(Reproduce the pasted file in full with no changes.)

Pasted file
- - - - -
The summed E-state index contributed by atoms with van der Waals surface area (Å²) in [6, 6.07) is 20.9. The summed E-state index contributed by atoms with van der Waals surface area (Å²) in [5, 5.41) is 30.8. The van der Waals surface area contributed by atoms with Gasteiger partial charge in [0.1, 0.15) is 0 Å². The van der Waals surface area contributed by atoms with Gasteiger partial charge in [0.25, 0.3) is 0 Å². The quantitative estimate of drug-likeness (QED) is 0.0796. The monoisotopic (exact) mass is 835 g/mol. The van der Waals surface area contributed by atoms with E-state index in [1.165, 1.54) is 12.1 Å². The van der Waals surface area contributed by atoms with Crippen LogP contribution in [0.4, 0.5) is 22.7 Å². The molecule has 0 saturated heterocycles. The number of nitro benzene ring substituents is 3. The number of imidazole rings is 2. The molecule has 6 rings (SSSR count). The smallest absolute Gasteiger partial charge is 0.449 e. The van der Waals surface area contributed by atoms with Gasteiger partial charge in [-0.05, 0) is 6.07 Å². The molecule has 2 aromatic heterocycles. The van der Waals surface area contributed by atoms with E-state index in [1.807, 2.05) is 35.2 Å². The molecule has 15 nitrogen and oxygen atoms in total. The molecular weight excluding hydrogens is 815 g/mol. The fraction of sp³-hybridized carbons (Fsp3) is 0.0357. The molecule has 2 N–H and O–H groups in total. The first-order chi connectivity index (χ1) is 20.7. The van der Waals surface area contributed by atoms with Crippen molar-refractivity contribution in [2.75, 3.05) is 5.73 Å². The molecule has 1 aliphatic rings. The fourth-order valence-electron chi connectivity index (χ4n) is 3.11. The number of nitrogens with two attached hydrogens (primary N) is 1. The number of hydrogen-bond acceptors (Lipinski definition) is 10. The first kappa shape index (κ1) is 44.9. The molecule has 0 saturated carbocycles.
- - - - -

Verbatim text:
The summed E-state index contributed by atoms with van der Waals surface area (Å²) in [6, 6.07) is 20.9. The summed E-state index contributed by atoms with van der Waals surface area (Å²) in [5, 5.41) is 30.8. The van der Waals surface area contributed by atoms with Gasteiger partial charge in [0.1, 0.15) is 0 Å². The van der Waals surface area contributed by atoms with Gasteiger partial charge in [0.25, 0.3) is 0 Å². The quantitative estimate of drug-likeness (QED) is 0.0796. The monoisotopic (exact) mass is 835 g/mol. The van der Waals surface area contributed by atoms with E-state index in [1.165, 1.54) is 12.1 Å². The van der Waals surface area contributed by atoms with Crippen LogP contribution in [0.4, 0.5) is 22.7 Å². The molecule has 0 saturated heterocycles. The number of nitro benzene ring substituents is 3. The number of imidazole rings is 2. The molecule has 6 rings (SSSR count). The smallest absolute Gasteiger partial charge is 0.449 e. The van der Waals surface area contributed by atoms with Gasteiger partial charge in [-0.05, 0) is 6.07 Å². The molecule has 2 aromatic heterocycles. The van der Waals surface area contributed by atoms with E-state index in [1.807, 2.05) is 35.2 Å². The molecule has 15 nitrogen and oxygen atoms in total. The molecular weight excluding hydrogens is 815 g/mol. The fraction of sp³-hybridized carbons (Fsp3) is 0.0357. The molecule has 2 N–H and O–H groups in total. The first-order chi connectivity index (χ1) is 20.7. The van der Waals surface area contributed by atoms with Crippen molar-refractivity contribution in [2.75, 3.05) is 5.73 Å². The molecule has 1 aliphatic rings. The fourth-order valence-electron chi connectivity index (χ4n) is 3.11. The number of nitrogens with two attached hydrogens (primary N) is 1. The number of hydrogen-bond acceptors (Lipinski definition) is 10. The first kappa shape index (κ1) is 44.9. The molecule has 0 saturated carbocycles.